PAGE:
24 Then Jesus said to his disciples, “All who want to come after me must say no to themselves, take up their cross, and follow me. 25 All who want to save their lives will lose them. But all who lose their lives because of me will find them. 26 Why would people gain the whole world but lose their lives? What will people give in exchange for their lives? 27 For the Human One is about to come with the majesty of his Father with his angels. And then he will repay each one for what that person has done.
23 Jesus replied, “The time has come for the Human One [or Son of Man] to be glorified. 24 I assure you that unless a grain of wheat falls into the earth and dies, it can only be a single seed. But if it dies, it bears much fruit. 25 Those who love their lives will lose them, and those who hate their lives in this world will keep them forever. 26 Whoever serves me must follow me. Wherever I am, there my servant will also be. My Father will honor whoever serves me.
Outstanding quarterback Roger Staubach helped to redefine “winning” when he said, “Winning isn't getting ahead of others. It's getting ahead of yourself.”* That was what Jesus taught in today’s readings. Scholar William Barclay wrote, “To the Jews the ‘Son of Man’ stood for the undefeatable world conqueror sent by God…. Jesus did not mean by glorified what they understood. They meant that the subjected kingdoms of the earth would grovel before the conqueror’s feet; by glorified he meant crucified.”**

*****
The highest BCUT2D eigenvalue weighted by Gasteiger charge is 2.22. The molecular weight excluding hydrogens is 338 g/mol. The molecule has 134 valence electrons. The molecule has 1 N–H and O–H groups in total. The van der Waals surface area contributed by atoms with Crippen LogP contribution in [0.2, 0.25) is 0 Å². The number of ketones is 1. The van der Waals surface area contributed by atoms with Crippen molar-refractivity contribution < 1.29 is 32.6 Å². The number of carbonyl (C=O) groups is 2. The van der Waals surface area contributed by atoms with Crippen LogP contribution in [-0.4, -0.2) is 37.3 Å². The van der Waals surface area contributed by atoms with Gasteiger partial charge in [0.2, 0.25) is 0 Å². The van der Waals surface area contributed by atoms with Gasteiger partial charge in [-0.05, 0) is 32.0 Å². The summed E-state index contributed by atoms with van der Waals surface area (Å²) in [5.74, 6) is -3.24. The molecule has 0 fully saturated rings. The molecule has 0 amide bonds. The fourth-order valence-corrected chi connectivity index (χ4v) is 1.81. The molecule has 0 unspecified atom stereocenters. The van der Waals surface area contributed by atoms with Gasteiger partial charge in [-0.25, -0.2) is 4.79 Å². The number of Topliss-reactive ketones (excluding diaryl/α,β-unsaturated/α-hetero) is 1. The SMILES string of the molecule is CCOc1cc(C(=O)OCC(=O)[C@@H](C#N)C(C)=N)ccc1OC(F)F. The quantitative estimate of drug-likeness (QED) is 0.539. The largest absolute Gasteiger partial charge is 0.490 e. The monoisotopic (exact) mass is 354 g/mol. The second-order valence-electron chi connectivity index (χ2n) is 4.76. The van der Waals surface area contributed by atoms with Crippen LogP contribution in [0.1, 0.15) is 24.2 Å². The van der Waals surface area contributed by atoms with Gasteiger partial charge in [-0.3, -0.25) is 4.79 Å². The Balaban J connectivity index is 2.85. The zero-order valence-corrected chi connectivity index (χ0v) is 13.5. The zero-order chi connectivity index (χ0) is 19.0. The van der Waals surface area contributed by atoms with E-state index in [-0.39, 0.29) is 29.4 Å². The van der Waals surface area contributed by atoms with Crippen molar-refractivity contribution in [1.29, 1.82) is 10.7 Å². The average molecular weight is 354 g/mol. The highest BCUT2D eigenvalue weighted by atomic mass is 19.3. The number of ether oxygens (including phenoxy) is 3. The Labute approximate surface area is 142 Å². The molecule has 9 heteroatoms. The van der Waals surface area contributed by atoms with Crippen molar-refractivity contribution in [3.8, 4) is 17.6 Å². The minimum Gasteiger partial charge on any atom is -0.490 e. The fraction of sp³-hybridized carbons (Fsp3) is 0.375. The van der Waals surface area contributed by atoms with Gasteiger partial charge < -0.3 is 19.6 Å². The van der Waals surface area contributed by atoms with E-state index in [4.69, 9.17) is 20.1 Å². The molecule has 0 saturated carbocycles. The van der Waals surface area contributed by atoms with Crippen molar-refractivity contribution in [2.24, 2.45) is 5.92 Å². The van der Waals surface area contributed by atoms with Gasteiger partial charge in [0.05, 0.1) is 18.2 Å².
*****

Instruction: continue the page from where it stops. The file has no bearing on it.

- Jesus' disciples, like most first-century Jews, expected a conquering Messiah, a figure of intimidating power. That made it hard for them to see any value in Jesus' words about self-sacrifice (cf., for example, Matthew 16:21-23). Do you have any beliefs about greatness or success that make it harder for you to accept Jesus' teaching about a truly winning life? What helps your thinking reach beyond those inherited or learned cultural beliefs?
- Our world, like the Roman Empire, usually identifies “glory” with power, wealth or public personal acclaim (e.g. winning an Olympic gold medal, Oscar or Super Bowl). We tend to see sacrifice and suffering as things to avoid if we can. What do you think Jesus meant when he said the horror of a crucifixion would “glorify” him? What glory (if any) are you able to see in his death on a cross?
Lord Jesus, help me to focus less on getting ahead of others than on, in Staubach’s words, getting ahead of myself. Teach me how to value and honor sacrifice in the way you modeled for me. Amen.
* Quote found at: https://www.brainyquote.com/search_results?q=Staubach.
** William Barclay, The Gospel of John—Volume 2 Chapters 8–21. The Daily Study Bible series, Rev. ed. Philadelphia: The Westminster Press, 1975, pp. 122-123.
Randy Greene is a part of the Communications team at the Church of the Resurrection. He helps develop and maintain the church's family of websites. He is also a graduate of Central Baptist Theological Seminary and loves to write stories about faithfulness.